Hot at the center of the plate, it's a robust red-wine dinner with rice, oven-browned potatoes or crusty French bread; but it's grand with lamb, roast pork or grilled shrimp.
It may be better cold for a picnic lunch or as spreadable dip for pita bread with a bottle of chilled rose. (Caponata, the Italian version spiked with olives, is almost always cold.)
Remy's animated reminder of the joy of ratatouille is well-timed. It's perfect summer dining, rustic enough to serve alongside burgers and as a lively cold supper.
Good time for shopping too. As Florida's tomato season winds down, tomatoes and other summer crops around the country are coming in.
Don't be afraid
The only real debate among fans is whether nature invented ratatouille to show off tomatoes or eggplant. I say eggplant, because a bumper crop of eggplant is a stumper and this spicy casserole may be the best and highest use of eggplant. (For tomatoes, I give the honor to the BLT.)
Think of ratatouille as an eggplant dish, you won't mind beefing up fresh tomatoes with tomato puree or tomato paste, one of the great cheaters in the pantry.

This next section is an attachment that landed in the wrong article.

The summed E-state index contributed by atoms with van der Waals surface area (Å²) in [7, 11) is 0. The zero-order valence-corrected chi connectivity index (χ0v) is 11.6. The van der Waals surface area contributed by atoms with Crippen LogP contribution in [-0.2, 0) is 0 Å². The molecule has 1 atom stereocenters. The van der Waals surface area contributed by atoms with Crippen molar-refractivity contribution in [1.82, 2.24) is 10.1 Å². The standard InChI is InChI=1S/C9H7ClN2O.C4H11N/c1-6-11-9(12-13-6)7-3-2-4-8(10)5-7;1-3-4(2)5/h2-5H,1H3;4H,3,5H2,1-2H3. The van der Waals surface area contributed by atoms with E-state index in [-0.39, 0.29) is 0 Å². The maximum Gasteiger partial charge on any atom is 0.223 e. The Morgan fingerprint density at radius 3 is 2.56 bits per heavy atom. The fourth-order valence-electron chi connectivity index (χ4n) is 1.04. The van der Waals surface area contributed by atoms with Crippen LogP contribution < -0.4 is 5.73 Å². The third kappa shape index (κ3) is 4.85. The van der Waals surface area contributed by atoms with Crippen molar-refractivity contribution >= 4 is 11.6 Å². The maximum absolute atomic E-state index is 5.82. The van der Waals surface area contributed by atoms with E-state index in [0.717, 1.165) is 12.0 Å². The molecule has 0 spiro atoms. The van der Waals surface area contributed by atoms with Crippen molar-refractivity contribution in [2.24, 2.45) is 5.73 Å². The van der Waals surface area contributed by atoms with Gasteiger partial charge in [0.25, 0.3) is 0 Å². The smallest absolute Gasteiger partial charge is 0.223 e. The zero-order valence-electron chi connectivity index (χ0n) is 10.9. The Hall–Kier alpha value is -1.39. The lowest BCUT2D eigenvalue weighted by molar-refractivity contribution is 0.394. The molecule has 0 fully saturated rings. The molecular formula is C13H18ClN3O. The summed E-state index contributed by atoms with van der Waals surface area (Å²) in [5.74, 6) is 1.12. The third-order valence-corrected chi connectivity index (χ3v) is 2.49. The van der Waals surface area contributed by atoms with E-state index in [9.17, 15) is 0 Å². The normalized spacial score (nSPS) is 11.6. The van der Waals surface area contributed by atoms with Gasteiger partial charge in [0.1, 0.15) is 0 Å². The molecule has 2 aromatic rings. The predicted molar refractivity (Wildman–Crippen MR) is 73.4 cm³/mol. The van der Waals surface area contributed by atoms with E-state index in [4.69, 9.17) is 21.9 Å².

It's past time to get over the fear of eggplant. You can salt, drain and dry eggplant but you don't have to. I like eggplant's purple black sheen (aubergine to the fashionistas) but if you don't, skip the fussy peeling. Instead, whack the skin off with six or eight slices of a strong kitchen knife and you won't lose much flesh.
The key is to chop most of zucchini and other squash the same size, say 1-inch cubes. Eggplant, however, can be chopped or sliced; it will meld into the tomatoes.
The first step is to saute or sweat down onion and peppers at medium heat, then add the eggplant and squash with herbs and watch them brown. Add tomatoes and garlic and cook covered briefly, remove cover and cook down to desired consistency.
You can add mozzarella or goat cheese in the last minutes or top at the table with grated Parmesan.
Skillet cooking like this is handy and informative - you can watch how each ingredient cooks.
Be sure to save some for the refrigerator. It'll get better while you're not looking.
1 eggplant (1 1/2 to 2 pounds) peeled and cut in 1-inch cubes
About 1/2 cup olive oil, divided